Training in assessments is a step toward developing a one-source workforce resource, said Rick Creasy, CSCC director of workforce development.
Industries have related a growing need for employees with higher-level skills and education. Cleveland State is attempting to meet this demand through its workforce program, OneSource. Assessments determine the skill level of potential hires while highlighting training gaps in current employees.
“This hands-on, scientific-based, data-driven program simplifies the hiring process,” Creasy said in a letter to local industries. “The solution lowers the risk and cost of hiring and aligns the hiring process with” proven standards.
“With the hands-on assessment machines you know the skill set and skill level of candidates prior to hire. Many organizations assess their incumbent workforce and deliver targeted training programs based on the data,” Creasy said.
According to Creasy, many assessments for hands-on jobs are given via paper and pencil. He said assessment machines more accurately determine a person’s abilities. Problems are addressed in the same way with the machines as they would be on the job.
Cleveland’s staff is being trained to administer SMTs mechanical, electrical and programmable logistic control assessments.
“They have to certify us to use the machines because they stand behind the scientific validity of [the assessments’] results and product,” Creasy said. “[An SMT trainer] must verify you are competent in administering the assessment.”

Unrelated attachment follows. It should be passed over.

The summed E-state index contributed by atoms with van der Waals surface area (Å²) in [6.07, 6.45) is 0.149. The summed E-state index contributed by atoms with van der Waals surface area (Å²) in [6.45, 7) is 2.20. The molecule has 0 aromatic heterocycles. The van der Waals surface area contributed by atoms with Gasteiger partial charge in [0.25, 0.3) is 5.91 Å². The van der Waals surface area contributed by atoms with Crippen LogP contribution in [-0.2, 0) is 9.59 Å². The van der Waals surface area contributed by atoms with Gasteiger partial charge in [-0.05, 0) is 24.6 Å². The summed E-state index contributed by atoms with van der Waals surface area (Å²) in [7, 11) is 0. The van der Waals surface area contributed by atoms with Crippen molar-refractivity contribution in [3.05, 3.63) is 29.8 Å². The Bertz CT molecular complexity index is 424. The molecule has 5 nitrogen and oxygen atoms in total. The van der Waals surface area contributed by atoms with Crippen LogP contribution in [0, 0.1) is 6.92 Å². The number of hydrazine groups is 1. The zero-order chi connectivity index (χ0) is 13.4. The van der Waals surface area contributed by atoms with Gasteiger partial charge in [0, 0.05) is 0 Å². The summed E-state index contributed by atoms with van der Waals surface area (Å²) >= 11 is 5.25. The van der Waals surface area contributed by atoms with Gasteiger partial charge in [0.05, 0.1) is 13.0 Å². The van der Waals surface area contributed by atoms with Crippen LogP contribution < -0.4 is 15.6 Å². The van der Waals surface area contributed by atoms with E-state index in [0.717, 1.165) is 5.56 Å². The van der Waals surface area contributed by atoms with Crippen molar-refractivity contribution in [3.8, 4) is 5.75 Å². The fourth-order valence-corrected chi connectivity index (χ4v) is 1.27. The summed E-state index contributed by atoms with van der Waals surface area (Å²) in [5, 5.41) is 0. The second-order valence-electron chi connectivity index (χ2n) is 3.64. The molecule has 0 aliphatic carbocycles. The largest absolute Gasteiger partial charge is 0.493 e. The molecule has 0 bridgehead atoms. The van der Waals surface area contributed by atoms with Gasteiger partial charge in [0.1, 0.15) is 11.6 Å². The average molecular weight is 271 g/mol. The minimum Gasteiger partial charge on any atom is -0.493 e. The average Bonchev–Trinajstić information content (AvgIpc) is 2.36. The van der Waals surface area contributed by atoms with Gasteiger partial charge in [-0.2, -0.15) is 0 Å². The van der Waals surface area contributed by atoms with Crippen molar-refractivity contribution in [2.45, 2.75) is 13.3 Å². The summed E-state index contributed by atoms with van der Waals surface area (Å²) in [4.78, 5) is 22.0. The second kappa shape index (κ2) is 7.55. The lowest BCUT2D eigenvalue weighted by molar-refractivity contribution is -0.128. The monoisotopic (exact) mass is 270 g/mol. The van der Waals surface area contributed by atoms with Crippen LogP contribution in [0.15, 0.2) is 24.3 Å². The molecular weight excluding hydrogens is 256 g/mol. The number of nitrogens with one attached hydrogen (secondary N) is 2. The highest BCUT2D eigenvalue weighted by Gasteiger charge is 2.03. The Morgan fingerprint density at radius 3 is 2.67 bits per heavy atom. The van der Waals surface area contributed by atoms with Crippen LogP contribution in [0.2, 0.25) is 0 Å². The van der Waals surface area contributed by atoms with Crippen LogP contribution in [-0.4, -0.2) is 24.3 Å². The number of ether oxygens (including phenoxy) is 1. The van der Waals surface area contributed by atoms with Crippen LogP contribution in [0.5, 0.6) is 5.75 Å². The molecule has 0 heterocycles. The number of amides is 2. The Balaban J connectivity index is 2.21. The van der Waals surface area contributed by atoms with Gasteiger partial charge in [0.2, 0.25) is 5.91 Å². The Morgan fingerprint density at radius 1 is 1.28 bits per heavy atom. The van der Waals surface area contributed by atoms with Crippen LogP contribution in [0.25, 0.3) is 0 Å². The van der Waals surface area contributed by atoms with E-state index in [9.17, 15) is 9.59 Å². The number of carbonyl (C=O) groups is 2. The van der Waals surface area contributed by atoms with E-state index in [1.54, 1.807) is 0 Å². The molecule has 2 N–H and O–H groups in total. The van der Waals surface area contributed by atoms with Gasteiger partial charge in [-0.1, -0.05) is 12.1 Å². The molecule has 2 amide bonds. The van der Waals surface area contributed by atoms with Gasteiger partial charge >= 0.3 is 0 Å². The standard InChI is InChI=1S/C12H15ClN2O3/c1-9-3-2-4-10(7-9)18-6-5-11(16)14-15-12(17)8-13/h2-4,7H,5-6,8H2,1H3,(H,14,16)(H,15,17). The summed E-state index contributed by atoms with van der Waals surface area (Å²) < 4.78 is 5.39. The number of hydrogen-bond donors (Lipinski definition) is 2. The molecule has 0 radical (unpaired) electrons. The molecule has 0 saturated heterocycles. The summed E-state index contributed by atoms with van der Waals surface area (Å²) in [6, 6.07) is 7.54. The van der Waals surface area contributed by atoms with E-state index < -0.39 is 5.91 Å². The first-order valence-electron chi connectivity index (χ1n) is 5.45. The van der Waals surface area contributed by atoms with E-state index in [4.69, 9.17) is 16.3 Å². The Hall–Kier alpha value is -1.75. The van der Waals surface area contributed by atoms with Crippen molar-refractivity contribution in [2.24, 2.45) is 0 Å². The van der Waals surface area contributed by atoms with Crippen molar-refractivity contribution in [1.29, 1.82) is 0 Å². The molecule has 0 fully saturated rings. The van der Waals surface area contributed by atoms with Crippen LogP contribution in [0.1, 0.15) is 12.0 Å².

Creasy sent out a letter to local industries as a plea for employees to assess. Each of the eight faculty members needed eight people to train for a total of 64 volunteers. Assessments began Monday, Feb. 18, and will continue through Saturday, Feb. 23.
“The benefits will be twofold,” Creasy said in his letter. “Cleveland State will have a staff of properly trained and certified assessment administrators, and you will have the opportunity to learn first-hand how our new capabilities will help improve performance in your facility.”
A majority of the volunteers are local employees from Mars, Whirlpool, and Cormetech. Human resource representatives from Resolute and Cormetech have observed the assessment program.
Creasy said Bradley County Commissioner Jeff Morelock also stopped by for a visit.
Allan Gentry, CSCC technology department chair, said the training has gone well.
“We are learning how to take people who are either existing workers or potential workers and gage their mechanical aptitude by placing them through a series of tests,” Gentry said.
Each assessment follows the same pattern. Test-takers are introduced to the machine. They are given time to interact with the properly functioning machine. A trainer then places faults throughout the machine’s system. Test-takers are given a time limit to identify and solve each fault.
Creasy said this is all a part of the development of OneSource.
“The vendor came to demonstrate the machines, we purchased the machines and now we are being trained on the machines,” Creasy said. “The next step would be partnering with an employer to identify qualified employees.”
Continued Creasy, “We are following through with our commitments to partner with employers to develop a workforce readiness training and assessment center. This is another step in the process.”